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18 pages, 3187 KiB  
Article
Methodological Framework for Assessing Hydromorphological Conditions of Heavily Modified and Artificial River Water Bodies in Croatia
by Katarina Pavlek, Mladen Plantak, Ivan Martinić, Karlo Vinković, Ivan Vučković and Ivan Čanjevac
Water 2023, 15(6), 1113; https://doi.org/10.3390/w15061113 - 14 Mar 2023
Cited by 4 | Viewed by 1802
Abstract
Water Framework Directive (WFD) guidance documents from 2019 provide a comprehensive review of methods and guidelines to improve the comparability of heavily modified water bodies (HMWBs) in the European Union. However, there is currently no common, single methodology for monitoring HMWBs and artificial [...] Read more.
Water Framework Directive (WFD) guidance documents from 2019 provide a comprehensive review of methods and guidelines to improve the comparability of heavily modified water bodies (HMWBs) in the European Union. However, there is currently no common, single methodology for monitoring HMWBs and artificial water bodies (AWBs) or for determining maximum (MEP) and good ecological potential (GEP). This study presents the first assessment of hydromorphological conditions of HMWBs and AWBs in Croatia based on type-specific indicators. The typology of HMWBs and AWBs was based on distinct hydromorphological characteristics and modifications in order to be easily related to the uses of the water bodies. The classes of hydromorphological potential were graded from the theoretical MEP, which was determined by the score scale as the tolerated deviation from natural reference conditions, considering potential mitigation measures. The use of the water body and/or the effects on the wider environment were considered while determining MEP and choosing indicators included in monitoring and assessment. In the case of AWBs, the parameters dependent on natural reference conditions, which are non-existent, were omitted from the assessment. Only 27% of HMWBs and 2 out of 51 AWBs achieved good potential for all three hydromorphological elements. The most significant hydromorphological modifications include channelization, straightening, deepening and removal of riparian vegetation due to flood-protection management practices. In order to achieve the environmental objectives set out by the WFD, the Croatian water management system has to start implementing mitigation measures, especially related to natural flood management. Full article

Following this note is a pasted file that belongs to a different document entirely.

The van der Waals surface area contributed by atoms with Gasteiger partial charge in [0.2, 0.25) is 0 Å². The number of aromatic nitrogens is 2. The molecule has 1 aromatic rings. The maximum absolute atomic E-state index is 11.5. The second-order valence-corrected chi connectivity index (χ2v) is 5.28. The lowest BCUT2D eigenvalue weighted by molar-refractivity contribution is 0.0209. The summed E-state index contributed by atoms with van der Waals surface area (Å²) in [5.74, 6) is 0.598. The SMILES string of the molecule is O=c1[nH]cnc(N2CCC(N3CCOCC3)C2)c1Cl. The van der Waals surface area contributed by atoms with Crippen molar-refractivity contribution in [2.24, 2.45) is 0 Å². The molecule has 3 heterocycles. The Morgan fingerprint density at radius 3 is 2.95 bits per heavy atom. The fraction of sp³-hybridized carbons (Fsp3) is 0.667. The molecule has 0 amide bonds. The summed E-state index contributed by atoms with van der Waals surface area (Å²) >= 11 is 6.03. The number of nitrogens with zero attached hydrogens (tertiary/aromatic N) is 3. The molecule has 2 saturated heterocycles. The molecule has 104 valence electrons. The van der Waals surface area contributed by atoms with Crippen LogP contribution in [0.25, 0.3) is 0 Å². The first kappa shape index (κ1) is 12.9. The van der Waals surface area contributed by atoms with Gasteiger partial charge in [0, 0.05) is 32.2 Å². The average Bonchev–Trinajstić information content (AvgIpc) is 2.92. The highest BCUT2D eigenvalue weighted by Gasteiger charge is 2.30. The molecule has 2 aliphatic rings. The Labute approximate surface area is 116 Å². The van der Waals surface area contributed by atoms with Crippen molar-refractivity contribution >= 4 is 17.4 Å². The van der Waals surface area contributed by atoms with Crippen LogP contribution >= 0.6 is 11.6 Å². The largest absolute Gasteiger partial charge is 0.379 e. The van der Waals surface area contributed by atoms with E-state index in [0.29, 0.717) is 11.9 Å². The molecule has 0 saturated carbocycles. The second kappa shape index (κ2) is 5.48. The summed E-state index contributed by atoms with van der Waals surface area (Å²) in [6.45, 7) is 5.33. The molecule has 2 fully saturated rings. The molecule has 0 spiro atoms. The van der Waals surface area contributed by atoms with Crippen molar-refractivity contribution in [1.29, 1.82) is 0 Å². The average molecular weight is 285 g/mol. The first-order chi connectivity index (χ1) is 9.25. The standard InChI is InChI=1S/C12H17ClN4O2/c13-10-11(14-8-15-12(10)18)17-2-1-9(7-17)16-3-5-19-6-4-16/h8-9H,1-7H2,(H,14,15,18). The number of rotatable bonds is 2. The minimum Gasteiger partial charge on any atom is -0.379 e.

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19 pages, 9768 KiB  
Article
Multi-Remote Sensing Data Analysis for Identifying the Impact of Human Activities on Water-Related Ecosystem Services in the Yangtze River Economic Belt, China
by Yifan Wu, Yang Xu, Xuan Zhang, Chong Li and Fanghua Hao
Water 2023, 15(5), 915; https://doi.org/10.3390/w15050915 - 27 Feb 2023
Cited by 3 | Viewed by 1514
Abstract
The ecosystem service (ES) is the basis for human lives, and is also one of the criteria for evaluating environmental conditions. Therefore, it is necessary to understand how human activities would affect the ESs under the rapid urbanization and social-economic development phenomena. This [...] Read more.
The ecosystem service (ES) is the basis for human lives, and is also one of the criteria for evaluating environmental conditions. Therefore, it is necessary to understand how human activities would affect the ESs under the rapid urbanization and social-economic development phenomena. This study selected four vital important water-related ESs, including the water yield, soil retention, water purification, and net primary productivity (NPP), to detect how the structure and function of ecosystems had changed in the Yangtze River Economic Belt (YREB) from 1999–2018, by applying multi-remote sensing methods. The results show that: though the YREB has experienced rapid urbanization during the study period, the integrated ecosystem services value (ESV) did not present a significant change trend, and the average integrated (ESV) is 5.06 × 1012 yuan. The 20-year average water yield, soil retention, total nitrogen, total phosphorus, and NPP of the YREB are 1.378 × 1012 m3; 6.35 × 1010 t, 2.92 × 105 t, 6.89 × 104 t, 1.55 × 1015 gC, respectively. Most provinces and cities present a weak negative correlation between human activities and the integrated ESV, while human activities show more than 50% attribution weights on ESV change, especially in three urban agglomeration areas. Moreover, the NPP has been found not to be mainly affected by human activities, which may stress the irreplaceable effects of climate change and other environmental protection actions. These findings emphasize that it is crucial to regulate human activities to guarantee ecosystem health and ESs in the future. Full article
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18 pages, 3080 KiB  
Article
Land-Use and Land Cover Is Driving Factor of Runoff Yield: Evidence from A Remote Sensing-Based Runoff Generation Simulation
by Chaowei Xu, Hao Fu, Jiashuai Yang and Chan Gao